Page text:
ooh, (ginger)snap!
April 17, 2006 1:22 PM   Subscribe

Do you have the perfect gingersnap recipe?

In my mind, the Platonic-ideal gingersnap is a lot like the Ginger Nuts I lived on while studying in Scotland (more than ten years ago now, ye gods)...very crisp, and so spicy they leave you with a gingery burning aftertaste. Now, I know you can find actual Ginger Nuts stateside at Cost Plus, but they don't have the spiciness I remember. And I'd rather make them myself anyway.

However! My go-to baking book, the King Arthur Flour Baker's Companion, is utterly failing me on this, and I'm not sure why. Using so-called "full flavor" molasses made cookies so dark and dense they didn't crisp up (or reflect light) properly, while the lighter/"mild" molasses made them crunchy, but incredibly bland. Upping the amount of spices--even adding a pinch of mace!--didn't seem to do much, either. Am I hallucinating this perfect gingersnap? AskMe, you're my only hope!
posted by Vervain to Food & Drink (8 answers total) 1 user marked this as a favorite
I had a craving for ginger snaps a year or so ago. I think this is the recipe I used. Don't use a hand mixer, mine burned out trying to mix the thick batter, but not before flinging bits of uncooked batter around the kitchen. I was still finding bits of batter a year later when I'd move appliances.
posted by substrate at 1:55 PM on April 17, 2006

Mom's Ginger Cookies

¾ cup + 2 Tbsp Crisco
1 cup white sugar (or ½ white ½ dark brown)
1 large egg
¼ cup + 1 Tbsp unsulphered molasses
2 cup flour
1 ½ tsp cinnamon
1 ½ tsp cloves
1 ½ tsp ginger ( or a lot more)
1 ¼ tsp salt
1 Tbsp (mom uses 2 tsp) baking soda

Roll dough into logs wrapped in wax paper and refrigerate. Cut ¼ inch thick, dip in sugar on top side and bake at 375 F for 8 min.

(Use all white sugar for crunchier cookies.)
posted by caddis at 2:12 PM on April 17, 2006

I've had reasonable success with the Gingersnap recipe from the old (13th ed) of Joy of Cooking. The texture and color are great, but I'm still working on the snappiness. The flavor isn't quite as biting as you reference (adding pepper (red or black), more ginger, and maybe more cloves might help with that), but everyone who's tried these has liked them (including the guy who said he doesn't usually like gingersnaps).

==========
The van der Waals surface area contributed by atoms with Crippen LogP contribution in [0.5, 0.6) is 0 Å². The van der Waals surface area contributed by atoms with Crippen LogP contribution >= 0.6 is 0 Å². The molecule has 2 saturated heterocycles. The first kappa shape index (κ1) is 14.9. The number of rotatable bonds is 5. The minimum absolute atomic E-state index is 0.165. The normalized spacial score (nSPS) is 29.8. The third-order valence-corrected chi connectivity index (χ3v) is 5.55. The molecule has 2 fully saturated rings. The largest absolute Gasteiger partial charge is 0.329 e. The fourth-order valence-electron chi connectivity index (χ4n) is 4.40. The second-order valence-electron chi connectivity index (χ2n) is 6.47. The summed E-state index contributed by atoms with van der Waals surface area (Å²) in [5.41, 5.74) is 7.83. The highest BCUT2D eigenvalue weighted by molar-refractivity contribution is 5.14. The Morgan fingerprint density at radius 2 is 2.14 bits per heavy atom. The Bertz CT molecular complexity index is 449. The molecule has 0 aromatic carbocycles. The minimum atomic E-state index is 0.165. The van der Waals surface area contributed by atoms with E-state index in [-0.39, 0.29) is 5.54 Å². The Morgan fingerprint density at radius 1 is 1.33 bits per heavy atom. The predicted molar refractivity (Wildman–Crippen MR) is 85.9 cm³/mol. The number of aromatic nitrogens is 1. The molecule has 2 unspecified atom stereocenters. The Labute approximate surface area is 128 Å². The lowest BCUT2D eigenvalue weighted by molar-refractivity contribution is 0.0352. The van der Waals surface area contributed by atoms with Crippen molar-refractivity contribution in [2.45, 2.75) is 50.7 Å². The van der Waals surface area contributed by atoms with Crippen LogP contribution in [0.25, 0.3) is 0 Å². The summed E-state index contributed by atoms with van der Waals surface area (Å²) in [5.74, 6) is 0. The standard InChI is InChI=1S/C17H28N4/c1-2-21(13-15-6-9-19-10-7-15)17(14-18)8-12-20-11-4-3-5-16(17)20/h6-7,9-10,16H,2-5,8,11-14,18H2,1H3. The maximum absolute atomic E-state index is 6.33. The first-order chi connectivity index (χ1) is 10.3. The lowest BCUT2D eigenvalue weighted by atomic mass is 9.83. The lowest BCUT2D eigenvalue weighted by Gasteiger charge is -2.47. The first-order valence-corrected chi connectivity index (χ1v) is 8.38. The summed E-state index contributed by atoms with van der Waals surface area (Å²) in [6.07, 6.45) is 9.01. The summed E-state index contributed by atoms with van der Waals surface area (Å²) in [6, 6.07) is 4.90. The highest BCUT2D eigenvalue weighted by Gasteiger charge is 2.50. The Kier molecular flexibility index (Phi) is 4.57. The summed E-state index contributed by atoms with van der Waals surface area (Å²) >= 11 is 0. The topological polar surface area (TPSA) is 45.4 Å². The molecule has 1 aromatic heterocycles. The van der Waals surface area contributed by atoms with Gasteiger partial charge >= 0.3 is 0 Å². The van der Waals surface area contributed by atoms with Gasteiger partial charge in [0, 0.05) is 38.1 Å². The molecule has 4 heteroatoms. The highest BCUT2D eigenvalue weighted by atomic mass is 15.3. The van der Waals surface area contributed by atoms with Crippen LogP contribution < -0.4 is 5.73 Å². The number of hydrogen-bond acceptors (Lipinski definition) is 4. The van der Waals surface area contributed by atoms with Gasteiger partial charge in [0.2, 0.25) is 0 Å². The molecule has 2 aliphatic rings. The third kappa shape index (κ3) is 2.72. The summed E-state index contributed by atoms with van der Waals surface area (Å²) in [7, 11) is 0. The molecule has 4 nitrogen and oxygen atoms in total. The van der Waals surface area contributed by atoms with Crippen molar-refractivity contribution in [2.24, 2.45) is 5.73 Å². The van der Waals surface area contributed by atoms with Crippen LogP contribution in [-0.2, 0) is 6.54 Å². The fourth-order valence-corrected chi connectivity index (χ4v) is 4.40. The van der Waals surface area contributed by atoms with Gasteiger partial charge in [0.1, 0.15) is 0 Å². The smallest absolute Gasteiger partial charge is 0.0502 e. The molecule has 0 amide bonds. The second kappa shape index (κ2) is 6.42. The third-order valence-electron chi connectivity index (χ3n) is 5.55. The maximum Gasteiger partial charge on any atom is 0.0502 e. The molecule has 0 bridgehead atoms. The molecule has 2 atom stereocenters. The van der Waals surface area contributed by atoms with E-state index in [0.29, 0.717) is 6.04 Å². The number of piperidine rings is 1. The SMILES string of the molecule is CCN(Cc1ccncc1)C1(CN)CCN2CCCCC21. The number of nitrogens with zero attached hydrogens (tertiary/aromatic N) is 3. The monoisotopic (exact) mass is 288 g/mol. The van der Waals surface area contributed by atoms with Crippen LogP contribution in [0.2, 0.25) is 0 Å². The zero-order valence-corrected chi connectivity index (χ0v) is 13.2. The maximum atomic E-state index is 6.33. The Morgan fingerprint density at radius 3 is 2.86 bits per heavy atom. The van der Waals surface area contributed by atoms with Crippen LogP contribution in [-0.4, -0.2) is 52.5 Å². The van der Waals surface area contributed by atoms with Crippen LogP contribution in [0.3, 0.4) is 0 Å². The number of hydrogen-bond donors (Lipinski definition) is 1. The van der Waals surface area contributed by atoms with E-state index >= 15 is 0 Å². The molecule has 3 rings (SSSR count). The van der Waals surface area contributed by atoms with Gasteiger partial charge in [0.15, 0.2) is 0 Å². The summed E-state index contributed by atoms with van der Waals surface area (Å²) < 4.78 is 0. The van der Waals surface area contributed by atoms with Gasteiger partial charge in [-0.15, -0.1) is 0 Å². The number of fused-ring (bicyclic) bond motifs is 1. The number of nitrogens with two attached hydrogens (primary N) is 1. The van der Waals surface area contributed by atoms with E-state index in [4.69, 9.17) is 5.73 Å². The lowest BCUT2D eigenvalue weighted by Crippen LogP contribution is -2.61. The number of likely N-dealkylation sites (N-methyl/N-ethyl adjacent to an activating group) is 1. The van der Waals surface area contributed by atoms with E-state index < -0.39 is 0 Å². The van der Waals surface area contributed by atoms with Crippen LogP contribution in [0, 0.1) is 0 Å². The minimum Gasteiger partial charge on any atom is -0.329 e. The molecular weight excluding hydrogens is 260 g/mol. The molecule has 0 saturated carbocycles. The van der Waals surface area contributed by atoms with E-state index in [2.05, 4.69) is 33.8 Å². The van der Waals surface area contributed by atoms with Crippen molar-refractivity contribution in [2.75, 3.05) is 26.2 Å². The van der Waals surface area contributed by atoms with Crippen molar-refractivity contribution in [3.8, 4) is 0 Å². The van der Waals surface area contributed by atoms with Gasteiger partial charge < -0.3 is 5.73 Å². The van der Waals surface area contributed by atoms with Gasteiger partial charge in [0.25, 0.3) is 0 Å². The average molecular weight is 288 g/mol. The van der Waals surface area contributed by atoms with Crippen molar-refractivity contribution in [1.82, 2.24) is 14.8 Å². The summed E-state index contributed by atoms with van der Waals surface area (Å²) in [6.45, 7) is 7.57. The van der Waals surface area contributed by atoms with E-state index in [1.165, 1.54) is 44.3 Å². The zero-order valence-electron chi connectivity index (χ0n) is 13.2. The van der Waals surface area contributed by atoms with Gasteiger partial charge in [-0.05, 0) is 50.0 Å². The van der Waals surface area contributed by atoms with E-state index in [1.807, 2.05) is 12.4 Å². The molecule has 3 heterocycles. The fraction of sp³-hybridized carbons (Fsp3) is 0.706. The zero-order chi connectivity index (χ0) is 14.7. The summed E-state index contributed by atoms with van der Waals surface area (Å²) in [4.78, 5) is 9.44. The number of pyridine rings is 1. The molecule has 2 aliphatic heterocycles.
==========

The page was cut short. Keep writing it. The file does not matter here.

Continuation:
That's the recipe that substrate linked to, so I'm not going to type it in for you. :)

The recipe says to bake at 325 for 12 minutes, but that tends to give chewy ginger cookies,which are very good, but not gingersnaps. Putting them in at 375 for 9-10 minutes helps, but I still have to perfect that part.
The last time I made these I used 1/2 teaspoon of 5-spice powder instead of the cinnamon. They were really good that way.
posted by jlkr at 2:13 PM on April 17, 2006

you may want to consider, if the burny-mouth feeling is the one you're going for, to try curry snaps instead. I'll try to scare up the recipe later, but I found they had a pepperly zing to them while being essentially ginger snaps with a slightly different (and imho improved) taste.
posted by jessamyn at 2:23 PM on April 17, 2006

Also, consider freezing your ginger and thawing it before you use it -- this tends to enhance the ginger-spiciness.
posted by Big Fat Tycoon at 3:33 PM on April 17, 2006

Trader Joe's makes Triple Ginger Snaps. They're tiny little cookies that are moderately gingery and snappy, and crunchy. Then you get to the big wodges of ginger -- and that's about when your eyes start to water. You said you've tried upping the spices' quantity, but have you tried upping their quality, too? I think crystallized ginger is what Trader Joe's uses to great effect, but fresh ginger is also one of the ingredients (as is the more common ground ginger).
posted by booksandlibretti at 4:02 PM on April 17, 2006

Ginger thins (as with this Swedish recipe) are crisper and spicier than the standard British gingersnap. That recipe includes cloves, which will definitely add a kick to go with the ginger. You won't get the texture of the classic gingersnap (when dunked in tea, soft on the outside and still al dente inside) but you'll get the burn.

The trick for thicker ginger snaps is not to make cookies: use a less moist mixture and let them cool.
posted by holgate at 4:28 PM on April 17, 2006

Response by poster: Thanks, everyone. I think I know what I'm going to be doing for the next week or two! The Joy of Cooking recipe intrigues me, as I've inherited a WWII-era edition, and it's always an adventure trying to finesse the recipes so they work in my kitchen. The crystallized ginger is a great idea, too--I'd been using the ground stuff, and I'm not even sure how old it is. Some foodie I am...

(And jessamyn, if you do get the chance to post/link to the curry snaps recipe, I'd be thrilled. They sound really good.)
posted by Vervain at 10:40 PM on April 17, 2006

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